AFTER telling pupils at an S3 physics class at Lasswade High School in Midlothian that “people must stop putting their faith in things that cannot be proven”, teacher Leonard Rogers proceeded to lay his “strong” creationist views on them.
According to this report, the father of one of the pupils, Adrian Smales, was sufficiently angered to complain to the school.
The headteacher Alan Williamson confirmed that Rogers:
Did state he held strong creationist opinions to [the] class.
I’m dismayed that this is the case.
Education chiefs launched an investigation earlier this month after it emerged that members of a US pro-creationist Christian religious sect, the West Mains Church of Christ, had been working as classroom assistants for eight years at Kirktonholme Primary in East Kilbride.
I have no problem if they discuss [creationism] as part of candid religious dialogue to say these are other views in the world. But in a physics class he is supposed to be teaching mainstream education. It is not based in true, verifiable fact, which is what you are supposed to teach at S3 level.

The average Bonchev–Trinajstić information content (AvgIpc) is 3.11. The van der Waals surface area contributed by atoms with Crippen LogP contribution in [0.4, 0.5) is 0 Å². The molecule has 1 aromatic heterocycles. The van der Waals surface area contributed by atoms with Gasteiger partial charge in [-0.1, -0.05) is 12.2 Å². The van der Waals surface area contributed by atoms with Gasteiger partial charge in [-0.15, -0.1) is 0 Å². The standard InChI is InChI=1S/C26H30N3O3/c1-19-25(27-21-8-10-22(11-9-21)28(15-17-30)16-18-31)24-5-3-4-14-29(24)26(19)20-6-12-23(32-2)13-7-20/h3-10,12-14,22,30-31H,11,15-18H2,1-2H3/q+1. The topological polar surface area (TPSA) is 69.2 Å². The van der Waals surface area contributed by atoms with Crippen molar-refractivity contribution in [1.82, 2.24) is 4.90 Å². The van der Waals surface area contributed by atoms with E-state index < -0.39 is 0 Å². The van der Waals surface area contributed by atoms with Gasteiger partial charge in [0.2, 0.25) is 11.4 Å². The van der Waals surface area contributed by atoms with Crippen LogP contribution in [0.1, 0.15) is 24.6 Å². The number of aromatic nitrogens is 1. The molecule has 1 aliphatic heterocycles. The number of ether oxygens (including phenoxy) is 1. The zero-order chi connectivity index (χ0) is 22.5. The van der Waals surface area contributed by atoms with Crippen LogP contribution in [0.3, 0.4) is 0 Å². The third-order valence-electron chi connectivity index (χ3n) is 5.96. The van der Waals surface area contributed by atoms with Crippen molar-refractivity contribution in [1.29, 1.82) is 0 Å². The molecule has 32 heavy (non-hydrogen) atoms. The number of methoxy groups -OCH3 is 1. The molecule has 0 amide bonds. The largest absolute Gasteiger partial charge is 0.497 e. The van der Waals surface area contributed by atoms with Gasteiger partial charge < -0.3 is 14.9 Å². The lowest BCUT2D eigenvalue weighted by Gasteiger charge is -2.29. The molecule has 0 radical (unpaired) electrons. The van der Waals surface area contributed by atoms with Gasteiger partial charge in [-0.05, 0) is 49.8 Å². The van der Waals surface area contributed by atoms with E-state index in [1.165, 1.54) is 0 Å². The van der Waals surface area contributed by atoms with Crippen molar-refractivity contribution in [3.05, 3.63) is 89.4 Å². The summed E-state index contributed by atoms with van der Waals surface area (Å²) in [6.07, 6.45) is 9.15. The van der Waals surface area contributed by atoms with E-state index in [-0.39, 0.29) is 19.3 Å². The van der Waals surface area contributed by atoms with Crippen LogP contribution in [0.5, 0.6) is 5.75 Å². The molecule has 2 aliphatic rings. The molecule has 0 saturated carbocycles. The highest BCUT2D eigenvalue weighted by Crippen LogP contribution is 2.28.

Williamson said that Rogers would be told he should not be discussing these matters with pupils and should be teaching from an impartial viewpoint.
However, Smales, who is due to meet with the headteacher tomorrow to discuss the issue, said he was unhappy that further action had not been taken.
He wants an investigation into the extent to which Rogers, who has worked at the school for 27 years, may have been discussing creationist views in other science classes.
My daughter has also been given no remedial education to correct what they have been told. So the school has left the situation whereby all of these impressionable youngsters have taken on board the erroneous material he has told them and the school is doing nothing to correct it.
Midlothian Council said there had been no previous complaints or concerns raised about the issue. However, Alison Johnstone, Green MSP for Lothian, said:
I do think it’s an issue that needs properly looked at by all the relevant authorities, otherwise trust in our school system risks being eroded.
Caroline Lynch, chair of the Scottish Secular Society, said:
Matters of religious belief should not be discussed outside a religious observance or education context – it has no place in a science class.